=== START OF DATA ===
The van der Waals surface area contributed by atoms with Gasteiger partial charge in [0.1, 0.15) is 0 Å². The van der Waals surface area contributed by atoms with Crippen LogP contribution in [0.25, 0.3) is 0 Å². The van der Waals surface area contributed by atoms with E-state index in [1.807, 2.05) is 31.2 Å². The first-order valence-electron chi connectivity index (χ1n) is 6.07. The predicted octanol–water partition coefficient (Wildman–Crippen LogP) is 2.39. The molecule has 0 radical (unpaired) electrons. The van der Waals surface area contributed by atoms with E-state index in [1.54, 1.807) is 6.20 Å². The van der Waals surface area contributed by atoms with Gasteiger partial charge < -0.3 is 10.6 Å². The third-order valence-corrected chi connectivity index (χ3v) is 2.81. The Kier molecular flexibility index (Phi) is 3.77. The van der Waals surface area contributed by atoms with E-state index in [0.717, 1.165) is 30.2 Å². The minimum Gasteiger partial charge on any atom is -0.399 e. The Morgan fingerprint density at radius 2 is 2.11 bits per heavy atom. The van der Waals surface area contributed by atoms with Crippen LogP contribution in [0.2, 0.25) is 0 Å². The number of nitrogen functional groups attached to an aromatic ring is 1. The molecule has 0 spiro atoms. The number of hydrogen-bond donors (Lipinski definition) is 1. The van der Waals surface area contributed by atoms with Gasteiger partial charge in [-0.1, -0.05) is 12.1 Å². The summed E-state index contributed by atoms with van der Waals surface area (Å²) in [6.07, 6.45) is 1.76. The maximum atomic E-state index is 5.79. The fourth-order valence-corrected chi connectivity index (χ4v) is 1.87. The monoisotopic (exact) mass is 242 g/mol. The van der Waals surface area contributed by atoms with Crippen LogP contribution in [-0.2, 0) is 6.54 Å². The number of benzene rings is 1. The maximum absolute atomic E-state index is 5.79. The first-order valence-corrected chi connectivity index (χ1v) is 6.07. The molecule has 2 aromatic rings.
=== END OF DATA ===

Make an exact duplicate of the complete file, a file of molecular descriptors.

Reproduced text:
The van der Waals surface area contributed by atoms with Gasteiger partial charge in [0.1, 0.15) is 0 Å². The van der Waals surface area contributed by atoms with Crippen LogP contribution in [0.25, 0.3) is 0 Å². The van der Waals surface area contributed by atoms with E-state index in [1.807, 2.05) is 31.2 Å². The first-order valence-electron chi connectivity index (χ1n) is 6.07. The predicted octanol–water partition coefficient (Wildman–Crippen LogP) is 2.39. The molecule has 0 radical (unpaired) electrons. The van der Waals surface area contributed by atoms with E-state index in [1.54, 1.807) is 6.20 Å². The van der Waals surface area contributed by atoms with Gasteiger partial charge < -0.3 is 10.6 Å². The third-order valence-corrected chi connectivity index (χ3v) is 2.81. The Kier molecular flexibility index (Phi) is 3.77. The van der Waals surface area contributed by atoms with E-state index in [0.717, 1.165) is 30.2 Å². The minimum Gasteiger partial charge on any atom is -0.399 e. The Morgan fingerprint density at radius 2 is 2.11 bits per heavy atom. The van der Waals surface area contributed by atoms with Crippen LogP contribution in [0.2, 0.25) is 0 Å². The number of nitrogen functional groups attached to an aromatic ring is 1. The molecule has 0 spiro atoms. The number of hydrogen-bond donors (Lipinski definition) is 1. The van der Waals surface area contributed by atoms with Gasteiger partial charge in [-0.1, -0.05) is 12.1 Å². The summed E-state index contributed by atoms with van der Waals surface area (Å²) in [6.07, 6.45) is 1.76. The maximum atomic E-state index is 5.79. The fourth-order valence-corrected chi connectivity index (χ4v) is 1.87. The monoisotopic (exact) mass is 242 g/mol. The van der Waals surface area contributed by atoms with Crippen LogP contribution in [-0.2, 0) is 6.54 Å². The number of benzene rings is 1. The maximum absolute atomic E-state index is 5.79. The first-order valence-corrected chi connectivity index (χ1v) is 6.07. The molecule has 2 aromatic rings.